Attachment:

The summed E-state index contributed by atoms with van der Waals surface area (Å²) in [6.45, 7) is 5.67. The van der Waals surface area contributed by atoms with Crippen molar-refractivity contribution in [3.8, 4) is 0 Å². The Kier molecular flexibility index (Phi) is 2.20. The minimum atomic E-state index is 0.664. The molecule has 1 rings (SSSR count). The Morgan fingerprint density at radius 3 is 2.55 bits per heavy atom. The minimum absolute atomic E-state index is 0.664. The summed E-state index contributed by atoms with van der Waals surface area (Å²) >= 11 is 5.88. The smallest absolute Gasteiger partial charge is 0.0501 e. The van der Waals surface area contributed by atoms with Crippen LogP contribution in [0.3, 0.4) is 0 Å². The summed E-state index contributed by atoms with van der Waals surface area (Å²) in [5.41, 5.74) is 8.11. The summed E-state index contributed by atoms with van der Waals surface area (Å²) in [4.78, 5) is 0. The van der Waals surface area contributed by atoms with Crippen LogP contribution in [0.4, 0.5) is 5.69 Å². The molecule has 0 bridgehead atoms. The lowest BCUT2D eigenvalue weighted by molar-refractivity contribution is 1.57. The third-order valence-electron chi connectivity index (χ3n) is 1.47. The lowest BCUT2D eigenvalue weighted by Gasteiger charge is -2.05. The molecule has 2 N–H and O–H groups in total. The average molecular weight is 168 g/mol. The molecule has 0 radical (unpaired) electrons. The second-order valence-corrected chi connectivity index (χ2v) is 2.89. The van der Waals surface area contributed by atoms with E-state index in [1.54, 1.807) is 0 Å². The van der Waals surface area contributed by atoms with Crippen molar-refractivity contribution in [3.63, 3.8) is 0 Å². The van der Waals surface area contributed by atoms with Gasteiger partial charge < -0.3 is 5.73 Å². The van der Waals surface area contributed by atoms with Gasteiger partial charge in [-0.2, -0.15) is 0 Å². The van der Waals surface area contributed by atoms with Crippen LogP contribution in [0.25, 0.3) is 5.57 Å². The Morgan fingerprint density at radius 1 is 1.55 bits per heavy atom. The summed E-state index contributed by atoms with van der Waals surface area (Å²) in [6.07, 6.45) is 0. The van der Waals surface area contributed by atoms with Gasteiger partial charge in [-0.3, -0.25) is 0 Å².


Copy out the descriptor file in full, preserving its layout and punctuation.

The summed E-state index contributed by atoms with van der Waals surface area (Å²) in [6.45, 7) is 5.67. The van der Waals surface area contributed by atoms with Crippen molar-refractivity contribution in [3.8, 4) is 0 Å². The Kier molecular flexibility index (Phi) is 2.20. The minimum atomic E-state index is 0.664. The molecule has 1 rings (SSSR count). The Morgan fingerprint density at radius 3 is 2.55 bits per heavy atom. The minimum absolute atomic E-state index is 0.664. The summed E-state index contributed by atoms with van der Waals surface area (Å²) >= 11 is 5.88. The smallest absolute Gasteiger partial charge is 0.0501 e. The van der Waals surface area contributed by atoms with Crippen LogP contribution in [0.3, 0.4) is 0 Å². The summed E-state index contributed by atoms with van der Waals surface area (Å²) in [5.41, 5.74) is 8.11. The summed E-state index contributed by atoms with van der Waals surface area (Å²) in [4.78, 5) is 0. The van der Waals surface area contributed by atoms with Crippen LogP contribution in [0.4, 0.5) is 5.69 Å². The molecule has 0 bridgehead atoms. The lowest BCUT2D eigenvalue weighted by molar-refractivity contribution is 1.57. The third-order valence-electron chi connectivity index (χ3n) is 1.47. The lowest BCUT2D eigenvalue weighted by Gasteiger charge is -2.05. The molecule has 2 N–H and O–H groups in total. The average molecular weight is 168 g/mol. The molecule has 0 radical (unpaired) electrons. The second-order valence-corrected chi connectivity index (χ2v) is 2.89. The van der Waals surface area contributed by atoms with E-state index in [1.54, 1.807) is 0 Å². The van der Waals surface area contributed by atoms with Crippen molar-refractivity contribution in [3.63, 3.8) is 0 Å². The van der Waals surface area contributed by atoms with Gasteiger partial charge < -0.3 is 5.73 Å². The van der Waals surface area contributed by atoms with Gasteiger partial charge in [-0.2, -0.15) is 0 Å². The van der Waals surface area contributed by atoms with Crippen LogP contribution in [0.25, 0.3) is 5.57 Å². The Morgan fingerprint density at radius 1 is 1.55 bits per heavy atom. The summed E-state index contributed by atoms with van der Waals surface area (Å²) in [6.07, 6.45) is 0. The van der Waals surface area contributed by atoms with Gasteiger partial charge in [-0.3, -0.25) is 0 Å².